NCCN Guidelines for Patients® | Lung Cancer - Non-Small Cell Lung Cancer

NCCN Guidelines for Patients® | Lung Cancer - Non-Small Cell Lung Cancer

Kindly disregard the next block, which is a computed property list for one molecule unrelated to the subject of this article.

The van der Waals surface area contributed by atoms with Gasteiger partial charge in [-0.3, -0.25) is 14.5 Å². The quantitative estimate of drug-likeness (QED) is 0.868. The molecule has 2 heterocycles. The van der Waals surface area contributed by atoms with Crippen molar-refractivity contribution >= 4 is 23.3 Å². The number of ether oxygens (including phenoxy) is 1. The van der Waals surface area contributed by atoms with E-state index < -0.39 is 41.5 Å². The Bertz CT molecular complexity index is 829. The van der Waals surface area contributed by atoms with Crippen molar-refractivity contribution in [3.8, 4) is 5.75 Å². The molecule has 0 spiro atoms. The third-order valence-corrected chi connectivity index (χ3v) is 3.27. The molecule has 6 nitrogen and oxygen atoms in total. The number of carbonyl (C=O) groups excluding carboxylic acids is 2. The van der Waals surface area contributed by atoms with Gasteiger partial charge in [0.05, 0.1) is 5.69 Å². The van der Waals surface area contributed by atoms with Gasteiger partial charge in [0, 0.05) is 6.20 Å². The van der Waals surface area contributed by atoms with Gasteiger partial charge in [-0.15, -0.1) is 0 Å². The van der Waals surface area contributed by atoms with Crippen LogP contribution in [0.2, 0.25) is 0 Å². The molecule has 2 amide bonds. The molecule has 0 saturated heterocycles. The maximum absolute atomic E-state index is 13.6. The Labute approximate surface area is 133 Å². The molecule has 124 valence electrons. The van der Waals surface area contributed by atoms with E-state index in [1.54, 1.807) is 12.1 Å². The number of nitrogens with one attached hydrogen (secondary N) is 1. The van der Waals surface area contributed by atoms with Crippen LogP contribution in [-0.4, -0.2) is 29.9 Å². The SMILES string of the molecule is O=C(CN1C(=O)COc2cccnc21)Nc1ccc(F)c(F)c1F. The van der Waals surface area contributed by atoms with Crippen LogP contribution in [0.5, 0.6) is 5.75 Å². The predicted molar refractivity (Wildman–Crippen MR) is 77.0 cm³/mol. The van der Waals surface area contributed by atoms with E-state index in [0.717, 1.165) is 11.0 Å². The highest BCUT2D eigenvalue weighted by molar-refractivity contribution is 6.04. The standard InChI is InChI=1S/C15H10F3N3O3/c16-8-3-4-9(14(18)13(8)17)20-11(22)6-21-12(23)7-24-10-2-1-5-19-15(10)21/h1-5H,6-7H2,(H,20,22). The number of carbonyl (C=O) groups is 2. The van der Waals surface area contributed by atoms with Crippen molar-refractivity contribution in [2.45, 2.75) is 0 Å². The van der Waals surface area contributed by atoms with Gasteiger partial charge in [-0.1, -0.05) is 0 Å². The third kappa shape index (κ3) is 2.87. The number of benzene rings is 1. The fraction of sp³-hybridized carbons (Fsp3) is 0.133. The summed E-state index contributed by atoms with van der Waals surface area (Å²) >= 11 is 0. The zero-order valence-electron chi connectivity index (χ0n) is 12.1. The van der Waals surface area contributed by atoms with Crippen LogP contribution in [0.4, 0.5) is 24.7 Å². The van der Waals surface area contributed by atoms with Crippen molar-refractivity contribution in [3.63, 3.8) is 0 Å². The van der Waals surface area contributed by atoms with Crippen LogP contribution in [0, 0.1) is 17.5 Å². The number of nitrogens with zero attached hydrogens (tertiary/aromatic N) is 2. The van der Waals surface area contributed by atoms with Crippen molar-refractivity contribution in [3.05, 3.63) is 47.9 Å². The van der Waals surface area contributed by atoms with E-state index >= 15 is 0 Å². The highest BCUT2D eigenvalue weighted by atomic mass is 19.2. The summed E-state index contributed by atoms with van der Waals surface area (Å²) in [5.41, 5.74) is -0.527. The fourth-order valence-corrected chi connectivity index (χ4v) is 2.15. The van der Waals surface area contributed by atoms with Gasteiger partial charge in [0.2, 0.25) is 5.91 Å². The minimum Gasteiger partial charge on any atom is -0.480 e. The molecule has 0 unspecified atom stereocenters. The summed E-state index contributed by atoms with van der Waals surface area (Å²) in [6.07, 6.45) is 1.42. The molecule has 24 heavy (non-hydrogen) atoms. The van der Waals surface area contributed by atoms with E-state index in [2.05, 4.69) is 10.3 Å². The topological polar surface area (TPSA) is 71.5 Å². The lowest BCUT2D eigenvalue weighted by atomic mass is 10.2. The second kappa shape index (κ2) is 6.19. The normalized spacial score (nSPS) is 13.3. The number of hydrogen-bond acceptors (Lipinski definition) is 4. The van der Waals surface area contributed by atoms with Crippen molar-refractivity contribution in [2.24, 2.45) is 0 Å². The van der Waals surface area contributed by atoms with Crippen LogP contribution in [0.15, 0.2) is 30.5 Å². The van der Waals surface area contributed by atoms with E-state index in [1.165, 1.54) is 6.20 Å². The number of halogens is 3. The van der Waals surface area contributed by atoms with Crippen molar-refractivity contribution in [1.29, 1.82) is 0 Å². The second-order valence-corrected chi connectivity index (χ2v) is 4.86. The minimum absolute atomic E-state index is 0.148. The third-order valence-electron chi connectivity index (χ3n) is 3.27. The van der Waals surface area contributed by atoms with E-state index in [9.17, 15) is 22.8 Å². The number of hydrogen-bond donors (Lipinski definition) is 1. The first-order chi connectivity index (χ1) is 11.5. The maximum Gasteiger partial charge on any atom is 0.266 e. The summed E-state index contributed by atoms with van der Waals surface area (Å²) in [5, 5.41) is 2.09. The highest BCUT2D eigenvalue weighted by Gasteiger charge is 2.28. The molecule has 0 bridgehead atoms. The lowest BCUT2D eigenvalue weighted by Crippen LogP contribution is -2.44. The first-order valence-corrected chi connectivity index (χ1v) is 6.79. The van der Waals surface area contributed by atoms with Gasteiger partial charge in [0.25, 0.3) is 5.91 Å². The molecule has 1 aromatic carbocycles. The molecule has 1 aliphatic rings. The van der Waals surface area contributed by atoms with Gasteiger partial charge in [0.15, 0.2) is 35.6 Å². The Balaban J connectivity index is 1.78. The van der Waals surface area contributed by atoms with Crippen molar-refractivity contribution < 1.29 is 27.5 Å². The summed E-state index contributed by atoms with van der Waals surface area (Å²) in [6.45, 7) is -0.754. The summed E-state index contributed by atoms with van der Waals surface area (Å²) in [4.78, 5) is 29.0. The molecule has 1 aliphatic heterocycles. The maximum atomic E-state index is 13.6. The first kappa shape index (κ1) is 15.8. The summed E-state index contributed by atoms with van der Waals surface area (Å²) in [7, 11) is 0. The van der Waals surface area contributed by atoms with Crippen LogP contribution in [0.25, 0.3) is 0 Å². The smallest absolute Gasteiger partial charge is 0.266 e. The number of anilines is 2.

16 NCCN Guidelines for Patients ® : Lung Cancer – Non-Small Cell, 2018 2 Assessing lung nodules Repeat testing Repeat testing This section is for lung nodules found by chance with CT. If a nodule is found during routine lung cancer screening, read the NCCN Guidelines for Patients ® : Lung Cancer Screening . The next steps of care for cancer screening are covered in these guidelines. Nodules found by chance Nodules found by chance with CT include solid and subsolid nodules. Subsolid nodules include both non- solid and part-solid nodules. Non-solid nodules are also called GGOs ( g round- g lass o pacities) or GGNs ( g round- g lass n odules). Options for follow-up care are grouped by whether a nodule is solid or subsolid. LDCT vs. diagnostic CT Often, the use of one imaging test doesn’t clearly reveal whether the nodule is cancer. Thus, tests need to be repeated to look for increases in nodule size or density over time. Such changes are likely signs of cancer. Most often, CT is used for follow-up imaging. It may be an LDCT ( l ow- d ose CT ) or a diagnostic CT. LDCT uses much less radiation than a standard scan. It also does not require contrast. Contrast is a dye that is injected into the body to make clearer pictures. It is used for a diagnostic CT. LDCT is preferred by NCCN experts for cancer screening unless a clearer picture is needed. Solid nodules Guide 2 lists the options for follow-up care for solid nodules. Options are partly based on whether you are at low or high risk for lung cancer. They are also based on the nodule size at baseline. If you get a second CT, your doctor will look for increases in nodule size and density. Low risk for lung cancer Your risk is low if you have none or minor risk factors. You must not have smoked or smoked very little. Other risk factors are absent or minor. <6 mm . Routine follow-up care is not needed for nodules smaller than 6 mm. They are likely not cancer among people at low risk. 6–8 mm . Between 6 and 12 months, re-assess nodules between 6 mm and 8 mm in size. If there’s no increase, think about getting CT between 18 and 24 months. >8 mm . There are three options for nodules larger than 8 mm. One option is CT at 3 months. If cancer is present, an increase in size or density may be seen by this point. A second option is to think about getting PET with CT. When used together, they are called a PET/CT scan. Your whole body or from the base of your skull to your knees can be scanned. PET/CT may detect cancer quicker than CTs repeated over a period of time. It may also show signs of cancer spreading in the body. The presence of cancer needs to be confirmed before starting treatment. Read the next section, Confirming cancer . A third option is to think about getting a biopsy. Instead of waiting for a scan, you could be tested for cancer now. However, sometimes a biopsy is not possible. Also, your doctor may think it’s better

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